The role of the energy conserving hydrogenase b in autotrophy and the characterization of sulfur metabolism in Methanococcus maripaludis
Major, Tiffany Ann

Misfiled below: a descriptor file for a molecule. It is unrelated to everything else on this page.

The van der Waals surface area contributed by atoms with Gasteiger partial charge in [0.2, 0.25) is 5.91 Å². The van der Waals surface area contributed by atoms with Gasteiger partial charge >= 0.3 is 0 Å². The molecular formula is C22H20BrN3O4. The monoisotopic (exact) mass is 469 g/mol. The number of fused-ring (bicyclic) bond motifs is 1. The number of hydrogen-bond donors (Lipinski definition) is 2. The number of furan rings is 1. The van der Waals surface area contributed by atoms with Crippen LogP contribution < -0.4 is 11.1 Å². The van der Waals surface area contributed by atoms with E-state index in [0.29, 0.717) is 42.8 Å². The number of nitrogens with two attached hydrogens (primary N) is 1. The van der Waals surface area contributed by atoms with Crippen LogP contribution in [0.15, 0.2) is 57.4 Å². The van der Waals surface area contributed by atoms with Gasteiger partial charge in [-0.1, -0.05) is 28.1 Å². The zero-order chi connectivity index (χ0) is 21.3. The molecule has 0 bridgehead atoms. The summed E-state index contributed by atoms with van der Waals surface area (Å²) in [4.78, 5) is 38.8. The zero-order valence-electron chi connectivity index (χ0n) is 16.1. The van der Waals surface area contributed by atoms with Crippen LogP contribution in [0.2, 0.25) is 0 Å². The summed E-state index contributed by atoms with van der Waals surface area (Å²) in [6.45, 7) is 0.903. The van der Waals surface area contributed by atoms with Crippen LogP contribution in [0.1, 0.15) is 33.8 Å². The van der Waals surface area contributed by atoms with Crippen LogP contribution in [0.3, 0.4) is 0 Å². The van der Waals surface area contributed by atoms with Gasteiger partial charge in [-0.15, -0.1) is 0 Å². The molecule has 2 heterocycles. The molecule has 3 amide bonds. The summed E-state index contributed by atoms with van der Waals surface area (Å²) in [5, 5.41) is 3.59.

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The energy-conserving hydrogenase b (Ehb) in hydrogenotrophic methanogens such as Methanococcus maripaludis couples the oxidation of H to the production of a proton motive force. The electrons and energy generated by the Ehb are used by enzymes involved in carbon fixation, which catalyze endergonic reactions requiring low-potential electrons. To characterize the Ehb function, several ehb genes were deleted. Most ehb deletion strains exhibited reduced growth phenotypes under autotrophic conditions (i.e., in minimal medium). Furthermore, growth of the Ehb large hydrogenase mutant strain S965 was inhibited by aryl acids. The indolepyruvate oxidoreductase (Ior) is a carbon assimilatory enzyme that converts aryl acids into amino acids. The lack of S965 growth on aryl acids provides the first physiological evidence that the Ehb activity is associated with the Ior function. Electron transport from the Ehb is performed by ferredoxins. The sequenced methanogen genomes contain a large number of open reading frames that contain CXCXCXC motifs, which bind 4Fe-4S clusters. Two proteins predicted to shuttle electrons between the Ehb and the pyruvate oxidoreductase are the PorE and PorF. Characterization of recombinant histidine-tagged PorE and PorF from E. coli was attempted; however, results were inconclusive due to protein insolubility during purification and the lack of PorE- or PorF-specific assays. Sulfur assimilation is necessary to produce both iron-sulfur clusters and cysteine. A pathway was proposed where cysteine biosynthesis occurs by tRNA-loading in the hydrogenotrophic methanogens. In vivo characterization of this pathway involved the deletion of the sepS gene in M. maripaludis, which encodes a protein that converts O-phosphoserine-CysCys tRNA to cysteine-tRNA in vitro. The sepS deletion strain S210 was a cysteine auxotroph, suggesting that no other mechanism of cysteine biosynthesis exists in this organism. Attempts to delete the gene encoding the second enzyme in this pathway were unsuccessful, suggesting that this gene may be essential. The quantity of cysteine necessary for S210 growth is less than the calculated value for the total thiols within M. maripaludis. As free cysteine is the sulfur source for thiol-containing cofactors and prosthetic groups in other organisms, this result suggests that this organism also uses an alternative method of sulfur assimilation. Current studies are underway to quantify cellular pools of free cysteine and homocysteine.